The Avengers is a fun movie. The Avengers is an important part of a series of stories that will probably be coming out for years. And yes, The Avengers is actually a bold change to the way that movies like this work. It may have all those flaws I listed at the beginning, but this is a huge success however you measure it.

Grade: A-

Lionel Shriver – We Need To Talk About Kevin (Book Review)

We Need To Talk About Kevin cover

Lionel Shriver – We Need To Talk About Kevin

Lionel Shriver’s writing is literary and sophisticated, but don’t let that fool you. Had her career gone slightly differently, it’s easy to imagine her cranking out Saw sequels. She loves to make the audience squirm, and that’s exactly why We Need To Talk About Kevin is so successful: Told by Eva, a mother whose son went on a school-shooting rampage, we get to watch his entire childhood unfold with knowledge that he will get worse, not better, with age. Shriver’s empathetic, human approach makes this horrifying story that much more effective.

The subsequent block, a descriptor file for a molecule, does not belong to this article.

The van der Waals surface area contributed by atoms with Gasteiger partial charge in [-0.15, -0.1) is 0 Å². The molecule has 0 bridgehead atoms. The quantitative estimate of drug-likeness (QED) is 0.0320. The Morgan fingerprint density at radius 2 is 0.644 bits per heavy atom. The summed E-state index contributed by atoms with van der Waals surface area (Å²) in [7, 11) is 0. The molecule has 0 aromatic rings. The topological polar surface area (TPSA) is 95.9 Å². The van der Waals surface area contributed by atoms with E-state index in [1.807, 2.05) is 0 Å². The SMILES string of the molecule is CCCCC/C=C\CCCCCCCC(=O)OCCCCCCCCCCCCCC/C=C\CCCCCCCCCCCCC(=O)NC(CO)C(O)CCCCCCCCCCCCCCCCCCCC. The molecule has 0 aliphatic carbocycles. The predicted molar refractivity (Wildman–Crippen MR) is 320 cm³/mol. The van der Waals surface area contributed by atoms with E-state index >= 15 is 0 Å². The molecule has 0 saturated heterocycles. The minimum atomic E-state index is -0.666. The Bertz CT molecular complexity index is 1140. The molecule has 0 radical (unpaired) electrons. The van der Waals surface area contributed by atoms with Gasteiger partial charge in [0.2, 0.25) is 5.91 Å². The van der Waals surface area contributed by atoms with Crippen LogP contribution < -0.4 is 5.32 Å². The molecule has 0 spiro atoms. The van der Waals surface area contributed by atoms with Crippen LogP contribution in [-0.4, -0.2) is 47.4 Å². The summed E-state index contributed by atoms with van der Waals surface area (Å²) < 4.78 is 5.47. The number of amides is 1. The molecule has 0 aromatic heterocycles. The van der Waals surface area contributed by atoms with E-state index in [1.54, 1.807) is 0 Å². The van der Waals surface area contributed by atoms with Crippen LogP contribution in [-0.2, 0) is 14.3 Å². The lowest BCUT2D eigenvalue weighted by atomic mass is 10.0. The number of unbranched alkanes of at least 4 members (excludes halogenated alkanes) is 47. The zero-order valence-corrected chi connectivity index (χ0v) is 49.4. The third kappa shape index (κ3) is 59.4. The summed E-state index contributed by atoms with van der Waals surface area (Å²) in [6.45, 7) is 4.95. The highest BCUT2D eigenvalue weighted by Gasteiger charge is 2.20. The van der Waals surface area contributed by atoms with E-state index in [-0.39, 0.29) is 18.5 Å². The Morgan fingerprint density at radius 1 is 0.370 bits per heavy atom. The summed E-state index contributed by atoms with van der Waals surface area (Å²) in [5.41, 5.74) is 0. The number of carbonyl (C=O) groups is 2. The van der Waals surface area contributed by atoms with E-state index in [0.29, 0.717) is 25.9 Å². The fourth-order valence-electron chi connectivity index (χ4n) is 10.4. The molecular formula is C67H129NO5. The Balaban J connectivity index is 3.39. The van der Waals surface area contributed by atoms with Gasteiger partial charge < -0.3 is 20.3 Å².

That’s not to say that it’s perfect. Part of this book’s draw is our curiosity about why a kid would do this, and parents will be captivated by the fear that their child could turn out the same. However, Kevin is too perfectly evil from the moment of birth to be compared to the kids we know. He refuses to be held or fed by Eva, but always acts like a good kid when his father’s around. He stubbornly refuses to talk at all in front of his parents until he’s secretly learned to speak in complete sentences at the age of three, and he still wears diapers even when he’s old enough to make it clear that he’s just doing so to make his mother uncomfortable. Even before the age of self-awareness, Kevin wants to prove to himself that he is better than everyone and relies on them for nothing.